By Ciara Wolfe BSCO Executive Director

Since I was born and raised in Oregon, when I hear the name “Tree Farm,” I immediately envision a place my family visited every December. Amidst rows of perfectly pruned evergreen trees lined in a grid across a piece of farmland, we would garner our full, beautifully manicured Christmas tree. Although that memory is far from the experience of cross-country skiing Tree Farm at Lone Mountain Ranch, they both invite fond memories of beautiful trees.

Starting from the Lone Mountain Ranch’s outdoor shop found on the northwest side of the parking lot, you’ll start your 3.5-kilometer cross-country ski by heading south for 1 kilometer on Creekside, a flat trail that meanders along the creek bed toward the entrance to the ranch.

As you approach Highway 64, you’ll ski underneath the road in a metal culvert tunnel, an interesting experience in and of itself. After crossing under the road, you’ll reach your first intersection, well signed with directions to various Nordic trails you can access.

Tree Farm, an intermediate 1.5-kilometer Nordic trail, can be skied either direction and ultimately ends back at this point. Knowing the area, I chose to take a left and tackle the steep hills first since I already had a nice 1-kilometer warm-up on Creekside. I skied up a hill and across the creek and around a large curve before reaching Moosewood Road.

At that point I took off my skis, crossed the road and stayed on the trail running west of Andesite Road, rather than crossing Andesite Road to continue on the longer and more difficult Andesite Loop. I continued to ski for 0.3 kilometer with one long downhill before coming to my next intersection.

This section of the trail is definitely where the name comes from. I skied through a small creekbed with trees of varying species and size. From wooded areas to wetlands filled with willows, the scenery is beautiful and peaceful throughout the entire loop. Once I reached the tunnel, I continued a nice 1-kilometer ski on Creekside back up to the outdoor shop and parking lot.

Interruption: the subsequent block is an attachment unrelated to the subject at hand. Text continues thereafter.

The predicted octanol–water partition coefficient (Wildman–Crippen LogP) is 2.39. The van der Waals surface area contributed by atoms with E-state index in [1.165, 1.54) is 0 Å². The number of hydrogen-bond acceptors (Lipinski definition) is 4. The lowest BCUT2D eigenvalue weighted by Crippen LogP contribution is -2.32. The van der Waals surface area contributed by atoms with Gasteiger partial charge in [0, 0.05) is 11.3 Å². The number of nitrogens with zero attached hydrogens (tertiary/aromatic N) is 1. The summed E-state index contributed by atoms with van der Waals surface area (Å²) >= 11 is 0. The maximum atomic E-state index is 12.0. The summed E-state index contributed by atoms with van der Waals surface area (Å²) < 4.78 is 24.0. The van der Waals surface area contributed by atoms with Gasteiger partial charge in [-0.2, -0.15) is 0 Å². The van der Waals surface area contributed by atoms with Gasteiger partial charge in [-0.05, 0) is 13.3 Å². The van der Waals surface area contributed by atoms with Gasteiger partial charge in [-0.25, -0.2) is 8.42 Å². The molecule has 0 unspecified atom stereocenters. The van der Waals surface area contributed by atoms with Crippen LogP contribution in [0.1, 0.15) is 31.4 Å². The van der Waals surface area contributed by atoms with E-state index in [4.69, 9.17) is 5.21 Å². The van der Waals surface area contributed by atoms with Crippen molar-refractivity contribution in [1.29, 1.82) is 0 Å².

Skis stowed away, you can follow your excursion with a visit to LMR’s newly opened Horn and Cantle restaurant for a bite to eat, meal with friends or warm drink by the fire.

An annual season pass or day pass ($20/day) can be purchased at the Outdoor Shop. All proceeds from pass sales go toward the cost of grooming our winter Nordic trail system. For a complete map of Big Sky’s 85 kilometers of groomed Nordic trails, visit lonemountainranch.com/winter-things-to-do/nordic-skiing/.

For more information about Big Sky’s parks, trails and recreation programs, visit bscomt.org. The Big Sky Community Organization is a local nonprofit that connects people to recreational opportunities by acquiring, promoting and preserving sustainable places and programs for all.

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Trail stats

Distance: 3.5 K
Difficulty: intermediate
Elevation gain: 100 ft
Surface: classic track includes both skate and classic groomed trails
Uses: cross-country skiing
Directions: From the Canyon, take Highway 64 west from Highway 191. Turn left at the Lone Mountain Ranch sign approximately 4.5 miles up. The parking lot is located another half of a mile up the road.